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ARUBA: Tier 2*

The Government of Aruba does not fully meet the minimum standards for the elimination of trafficking but is making significant efforts to do so. The government launched an anti-trafficking campaign, allocated some funding to victim assistance, and worked closely with a victim to bring traffickers to justice. However, these efforts were not serious and sustained compared to efforts during the previous reporting period. The government investigated, prosecuted, and convicted fewer traffickers and did not issue adequate penalties. In addition, authorities identified and assisted fewer victims. Therefore Aruba was downgraded to Tier 2.

* Aruba is an autonomous entity within the Kingdom of the Netherlands. For the purpose of this report, Aruba is not a “country” to which the minimum standards for the elimination of trafficking in the Trafficking Victims Protection Act apply. This narrative reflects how Aruba would be assessed if it were a separate, independent country.

Vigorously investigate, prosecute, and convict traffickers. • Sentence convicted traffickers to significant prison terms. • Amend existing legislation to ensure penalties prescribed for sex trafficking offenses are commensurate with those prescribed for other serious crimes, such as rape. • Proactively identify victims among all vulnerable groups, including women in prostitution, those who hold adult entertainment visas, domestic workers, and migrants working in construction, supermarkets, and retail. • Implement guidelines for proactive victim identification and increase referral of possible trafficking victims among Venezuelan migrants and asylum-seekers. • Dedicate funding to the anti-trafficking task force and national coordinator. • Train law enforcement officials, coast guard, labor inspectors, prosecutors, and judges on victim-centered approaches to trafficking cases. • Provide information to all migrant workers and tourists arriving in Aruba on their rights and resources for assistance, including Venezuelans. • Formalize agreements with local NGOs and private sector accommodations to shelter adult and child victims. • Finalize the implementation strategy for the construction of the multifaceted shelter for victims of crimes, including trafficking.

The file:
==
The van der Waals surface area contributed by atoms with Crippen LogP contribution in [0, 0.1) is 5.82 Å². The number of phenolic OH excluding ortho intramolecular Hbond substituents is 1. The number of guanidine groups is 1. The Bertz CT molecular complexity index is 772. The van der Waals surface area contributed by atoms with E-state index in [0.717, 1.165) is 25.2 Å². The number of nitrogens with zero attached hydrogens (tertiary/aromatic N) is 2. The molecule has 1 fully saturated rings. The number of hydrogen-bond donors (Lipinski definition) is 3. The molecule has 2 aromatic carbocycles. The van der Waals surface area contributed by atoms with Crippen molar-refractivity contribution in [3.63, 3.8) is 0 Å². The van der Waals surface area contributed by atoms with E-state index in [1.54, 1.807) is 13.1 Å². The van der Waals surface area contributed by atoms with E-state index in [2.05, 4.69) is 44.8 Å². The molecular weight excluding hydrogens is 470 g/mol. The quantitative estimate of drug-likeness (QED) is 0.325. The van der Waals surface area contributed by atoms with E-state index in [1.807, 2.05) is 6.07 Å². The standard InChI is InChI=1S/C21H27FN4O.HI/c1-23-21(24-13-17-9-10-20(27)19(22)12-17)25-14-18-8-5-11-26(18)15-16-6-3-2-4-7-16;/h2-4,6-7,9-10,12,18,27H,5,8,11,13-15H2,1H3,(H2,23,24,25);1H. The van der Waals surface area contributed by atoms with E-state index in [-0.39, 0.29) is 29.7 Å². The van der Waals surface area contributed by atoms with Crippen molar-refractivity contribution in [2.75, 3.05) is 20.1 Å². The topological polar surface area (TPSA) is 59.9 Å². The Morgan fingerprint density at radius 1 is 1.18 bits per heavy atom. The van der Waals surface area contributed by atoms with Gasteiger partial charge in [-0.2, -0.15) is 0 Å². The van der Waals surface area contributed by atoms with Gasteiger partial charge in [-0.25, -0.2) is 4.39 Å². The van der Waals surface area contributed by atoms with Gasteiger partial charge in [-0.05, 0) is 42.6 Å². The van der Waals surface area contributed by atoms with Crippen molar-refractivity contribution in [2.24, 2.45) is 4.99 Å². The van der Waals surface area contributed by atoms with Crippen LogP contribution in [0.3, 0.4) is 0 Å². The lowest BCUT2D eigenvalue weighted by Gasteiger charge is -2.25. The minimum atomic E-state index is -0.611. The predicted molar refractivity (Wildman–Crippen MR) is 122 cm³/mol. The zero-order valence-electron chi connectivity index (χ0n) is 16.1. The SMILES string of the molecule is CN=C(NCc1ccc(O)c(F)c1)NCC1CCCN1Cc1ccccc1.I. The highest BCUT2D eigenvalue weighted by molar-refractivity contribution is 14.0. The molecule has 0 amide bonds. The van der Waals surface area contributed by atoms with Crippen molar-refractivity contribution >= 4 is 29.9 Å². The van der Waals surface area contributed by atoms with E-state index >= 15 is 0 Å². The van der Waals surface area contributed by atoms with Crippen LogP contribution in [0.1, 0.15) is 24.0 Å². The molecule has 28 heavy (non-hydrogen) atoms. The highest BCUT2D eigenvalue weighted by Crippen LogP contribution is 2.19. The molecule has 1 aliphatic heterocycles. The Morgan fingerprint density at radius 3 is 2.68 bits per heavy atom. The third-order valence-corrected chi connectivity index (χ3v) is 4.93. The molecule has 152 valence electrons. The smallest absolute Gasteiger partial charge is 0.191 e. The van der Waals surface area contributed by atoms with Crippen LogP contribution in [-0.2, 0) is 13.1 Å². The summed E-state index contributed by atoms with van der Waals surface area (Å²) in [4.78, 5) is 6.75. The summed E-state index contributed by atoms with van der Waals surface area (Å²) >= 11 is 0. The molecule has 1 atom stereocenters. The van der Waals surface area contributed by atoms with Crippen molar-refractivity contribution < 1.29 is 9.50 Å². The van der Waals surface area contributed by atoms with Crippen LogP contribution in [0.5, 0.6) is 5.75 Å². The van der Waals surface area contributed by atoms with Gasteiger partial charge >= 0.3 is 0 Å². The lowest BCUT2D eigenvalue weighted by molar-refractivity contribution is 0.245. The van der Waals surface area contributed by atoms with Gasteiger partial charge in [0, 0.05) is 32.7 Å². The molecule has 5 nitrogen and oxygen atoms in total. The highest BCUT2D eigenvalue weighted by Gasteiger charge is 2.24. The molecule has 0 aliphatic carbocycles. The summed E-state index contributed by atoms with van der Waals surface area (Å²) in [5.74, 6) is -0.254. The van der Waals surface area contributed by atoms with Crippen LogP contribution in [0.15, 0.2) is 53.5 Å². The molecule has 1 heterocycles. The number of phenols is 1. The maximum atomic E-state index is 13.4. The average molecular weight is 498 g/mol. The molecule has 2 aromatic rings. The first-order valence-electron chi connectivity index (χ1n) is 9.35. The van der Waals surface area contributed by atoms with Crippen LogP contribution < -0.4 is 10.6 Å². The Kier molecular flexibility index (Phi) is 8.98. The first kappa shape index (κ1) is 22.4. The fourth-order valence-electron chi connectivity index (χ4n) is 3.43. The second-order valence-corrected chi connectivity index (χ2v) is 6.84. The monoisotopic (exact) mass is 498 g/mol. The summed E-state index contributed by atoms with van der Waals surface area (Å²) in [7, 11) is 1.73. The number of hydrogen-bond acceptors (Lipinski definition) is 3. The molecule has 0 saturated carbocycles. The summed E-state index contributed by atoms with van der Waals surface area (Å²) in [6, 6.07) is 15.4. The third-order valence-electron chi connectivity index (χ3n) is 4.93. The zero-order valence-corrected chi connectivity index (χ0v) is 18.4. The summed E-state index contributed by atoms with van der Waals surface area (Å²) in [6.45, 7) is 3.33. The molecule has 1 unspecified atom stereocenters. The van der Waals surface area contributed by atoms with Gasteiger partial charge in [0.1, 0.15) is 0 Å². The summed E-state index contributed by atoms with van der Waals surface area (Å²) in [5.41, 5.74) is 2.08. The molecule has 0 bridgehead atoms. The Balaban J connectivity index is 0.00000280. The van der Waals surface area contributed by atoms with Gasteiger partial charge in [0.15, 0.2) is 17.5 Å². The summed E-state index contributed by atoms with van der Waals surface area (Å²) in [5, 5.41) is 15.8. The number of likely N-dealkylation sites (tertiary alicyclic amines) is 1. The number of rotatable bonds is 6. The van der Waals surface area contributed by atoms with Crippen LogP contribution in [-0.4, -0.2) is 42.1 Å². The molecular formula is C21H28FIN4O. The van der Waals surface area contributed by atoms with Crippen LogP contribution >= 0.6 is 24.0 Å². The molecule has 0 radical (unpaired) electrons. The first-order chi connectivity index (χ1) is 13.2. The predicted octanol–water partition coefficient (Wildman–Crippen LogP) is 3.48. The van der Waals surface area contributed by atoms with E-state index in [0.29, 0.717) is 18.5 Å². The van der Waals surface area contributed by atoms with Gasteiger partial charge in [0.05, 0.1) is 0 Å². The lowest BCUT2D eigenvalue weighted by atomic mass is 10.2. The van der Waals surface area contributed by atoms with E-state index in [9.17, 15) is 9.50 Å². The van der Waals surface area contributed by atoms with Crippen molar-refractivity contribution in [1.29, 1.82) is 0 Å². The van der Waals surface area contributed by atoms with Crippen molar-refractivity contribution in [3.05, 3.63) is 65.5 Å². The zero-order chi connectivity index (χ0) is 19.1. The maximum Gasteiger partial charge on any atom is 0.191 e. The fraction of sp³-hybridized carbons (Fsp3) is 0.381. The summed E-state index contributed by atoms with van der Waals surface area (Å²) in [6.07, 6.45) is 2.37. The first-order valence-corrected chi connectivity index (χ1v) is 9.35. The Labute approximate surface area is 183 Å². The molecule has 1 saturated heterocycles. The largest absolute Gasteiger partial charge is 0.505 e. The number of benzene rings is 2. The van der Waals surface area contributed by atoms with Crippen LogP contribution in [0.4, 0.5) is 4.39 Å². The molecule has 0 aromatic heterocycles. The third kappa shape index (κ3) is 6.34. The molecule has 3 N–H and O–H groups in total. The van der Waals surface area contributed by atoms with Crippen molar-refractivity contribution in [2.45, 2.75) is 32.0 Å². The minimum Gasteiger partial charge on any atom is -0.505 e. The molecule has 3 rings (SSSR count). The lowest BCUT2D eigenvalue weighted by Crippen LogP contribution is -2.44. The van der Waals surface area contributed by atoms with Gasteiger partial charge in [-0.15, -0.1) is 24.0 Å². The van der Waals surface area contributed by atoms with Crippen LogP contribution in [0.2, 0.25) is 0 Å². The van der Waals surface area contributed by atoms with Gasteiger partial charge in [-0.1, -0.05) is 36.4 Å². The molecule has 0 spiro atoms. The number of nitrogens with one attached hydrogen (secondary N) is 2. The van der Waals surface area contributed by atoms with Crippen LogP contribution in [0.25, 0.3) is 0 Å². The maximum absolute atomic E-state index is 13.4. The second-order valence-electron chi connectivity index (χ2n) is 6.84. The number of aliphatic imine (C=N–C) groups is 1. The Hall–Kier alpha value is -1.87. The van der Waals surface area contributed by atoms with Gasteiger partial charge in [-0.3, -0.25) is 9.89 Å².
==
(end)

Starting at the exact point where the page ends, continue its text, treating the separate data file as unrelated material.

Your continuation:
The government decreased prosecution efforts. Article 2:239 of the penal code criminalized sex trafficking and labor trafficking and prescribed penalties of up to eight years’ imprisonment or a fine for offenses involving a victim 16 years of age or older, and up to 12 years’ imprisonment or a fine for those involving a victim under the age of 16. These penalties were sufficiently stringent and, with respect to sex trafficking of victims under the age of 16, commensurate with those prescribed for other serious crimes, such as rape. However, for sex trafficking offenses involving victims 16 years of age or older, these penalties were not commensurate with those prescribed for other serious crimes, such as rape. The Human Trafficking and Smuggling Unit (UMM) investigated three new trafficking cases; one remained open, one dismissed for lack of evidence, and one sent back to the Ministry of Labor for administrative action (seven cases in 2017). The government prosecuted one individual (five in 2017) and convicted one trafficker for smuggling, issuing a sentence of eight months’ imprisonment. The government did not report any investigations, prosecutions, or convictions of government employees complicit in trafficking offenses. Law enforcement officials, including police and immigration personnel participated in an annual regional training event focused on investigations of trafficking crimes. Authorities participated and shared best practices at the regional Interpol Conference on Human Trafficking in the Caribbean.